From a comment to the blog by Maximex:
"Similarly, the P-51B Mustang became a good fighter only after assembly of the Rolls-Royce Merlin engine and Spitfire bubble canopy . . . that plane was the P-51D model, 'the normal' mustang" [this comment of Maximex slightly edited!]
And Maximex is correct. Those early versions of the P-51 NOT having the bubble canopy. That modification [bubble canopy] as seen in the "D" variants of the Mustang onward allowing for much greater and improved visibility for the allied combat aviator.
An early version of the P-51 sans bubble canopy.
"The tenth production P-51B 43-12102, prototype for the P-51D, showing the modified rear fuselage and new canopy and windscreen."
"Following combat experience the P-51D series introduced a 'teardrop', or 'bubble', canopy to rectify problems with poor visibility to the rear of the aircraft"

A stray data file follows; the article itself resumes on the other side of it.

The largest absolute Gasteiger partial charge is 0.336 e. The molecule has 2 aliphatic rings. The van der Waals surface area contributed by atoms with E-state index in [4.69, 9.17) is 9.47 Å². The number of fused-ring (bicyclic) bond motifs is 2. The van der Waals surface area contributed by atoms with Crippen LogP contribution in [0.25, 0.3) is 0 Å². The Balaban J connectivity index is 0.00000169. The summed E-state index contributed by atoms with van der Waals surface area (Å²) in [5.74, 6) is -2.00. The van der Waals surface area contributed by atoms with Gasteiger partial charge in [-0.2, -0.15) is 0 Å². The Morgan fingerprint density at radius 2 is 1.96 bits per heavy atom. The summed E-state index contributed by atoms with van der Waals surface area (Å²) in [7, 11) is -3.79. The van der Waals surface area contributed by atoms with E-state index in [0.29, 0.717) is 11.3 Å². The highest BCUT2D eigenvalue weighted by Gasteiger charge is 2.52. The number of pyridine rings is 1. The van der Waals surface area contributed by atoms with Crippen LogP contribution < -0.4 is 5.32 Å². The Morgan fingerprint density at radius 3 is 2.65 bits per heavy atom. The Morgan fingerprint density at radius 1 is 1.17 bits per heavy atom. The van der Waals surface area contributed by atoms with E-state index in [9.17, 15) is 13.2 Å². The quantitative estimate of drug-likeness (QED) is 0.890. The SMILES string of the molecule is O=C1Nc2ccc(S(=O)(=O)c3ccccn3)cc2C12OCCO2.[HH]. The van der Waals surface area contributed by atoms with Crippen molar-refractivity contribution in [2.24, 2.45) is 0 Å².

That classical version of the P-51 Bubble canopy and drop tanks.
See the enemy and surprise him before you are seen and surprised!!
As from the dicta of Boelcke.
"Surprise: getting the first shot before one's opponent is prepared to return fire was the 'safest' and preferred method for attack. Most air victories were achieved in the first pass. Without all-seeing devices like radar, a pilot could approach his foe stealthily, using clouds, haze or even using the enemy aircraft's own wings or tail to conceal his approach. The glare of the sun, especially, provided an effective hiding spot."
As it was in the Great War so it was it too in the Second World War and so will it be ALWAYS!